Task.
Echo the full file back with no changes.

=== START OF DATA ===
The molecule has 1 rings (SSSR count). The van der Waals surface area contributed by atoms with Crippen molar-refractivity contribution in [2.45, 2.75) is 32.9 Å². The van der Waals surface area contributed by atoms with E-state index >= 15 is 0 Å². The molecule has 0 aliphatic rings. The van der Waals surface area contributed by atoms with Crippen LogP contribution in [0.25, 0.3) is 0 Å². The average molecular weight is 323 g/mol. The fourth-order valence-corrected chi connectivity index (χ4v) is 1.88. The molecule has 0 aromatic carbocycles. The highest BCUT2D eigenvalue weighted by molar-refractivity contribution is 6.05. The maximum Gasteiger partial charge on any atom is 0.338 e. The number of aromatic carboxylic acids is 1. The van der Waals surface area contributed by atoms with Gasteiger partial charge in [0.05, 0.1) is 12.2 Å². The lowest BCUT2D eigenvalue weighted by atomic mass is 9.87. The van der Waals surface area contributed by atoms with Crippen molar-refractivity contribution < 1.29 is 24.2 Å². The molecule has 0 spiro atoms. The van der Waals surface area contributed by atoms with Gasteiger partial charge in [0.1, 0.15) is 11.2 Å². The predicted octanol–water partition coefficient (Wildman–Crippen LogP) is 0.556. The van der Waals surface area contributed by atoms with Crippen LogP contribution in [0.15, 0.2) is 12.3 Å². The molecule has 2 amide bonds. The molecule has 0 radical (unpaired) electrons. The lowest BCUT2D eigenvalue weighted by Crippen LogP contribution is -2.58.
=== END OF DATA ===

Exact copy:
The molecule has 1 rings (SSSR count). The van der Waals surface area contributed by atoms with Crippen molar-refractivity contribution in [2.45, 2.75) is 32.9 Å². The van der Waals surface area contributed by atoms with E-state index >= 15 is 0 Å². The molecule has 0 aliphatic rings. The van der Waals surface area contributed by atoms with Crippen LogP contribution in [0.25, 0.3) is 0 Å². The average molecular weight is 323 g/mol. The fourth-order valence-corrected chi connectivity index (χ4v) is 1.88. The molecule has 0 aromatic carbocycles. The highest BCUT2D eigenvalue weighted by molar-refractivity contribution is 6.05. The maximum Gasteiger partial charge on any atom is 0.338 e. The number of aromatic carboxylic acids is 1. The van der Waals surface area contributed by atoms with Gasteiger partial charge in [0.05, 0.1) is 12.2 Å². The lowest BCUT2D eigenvalue weighted by atomic mass is 9.87. The van der Waals surface area contributed by atoms with Crippen molar-refractivity contribution < 1.29 is 24.2 Å². The molecule has 0 spiro atoms. The van der Waals surface area contributed by atoms with Gasteiger partial charge in [0.1, 0.15) is 11.2 Å². The predicted octanol–water partition coefficient (Wildman–Crippen LogP) is 0.556. The van der Waals surface area contributed by atoms with Crippen LogP contribution in [0.15, 0.2) is 12.3 Å². The molecule has 2 amide bonds. The molecule has 0 radical (unpaired) electrons. The lowest BCUT2D eigenvalue weighted by Crippen LogP contribution is -2.58.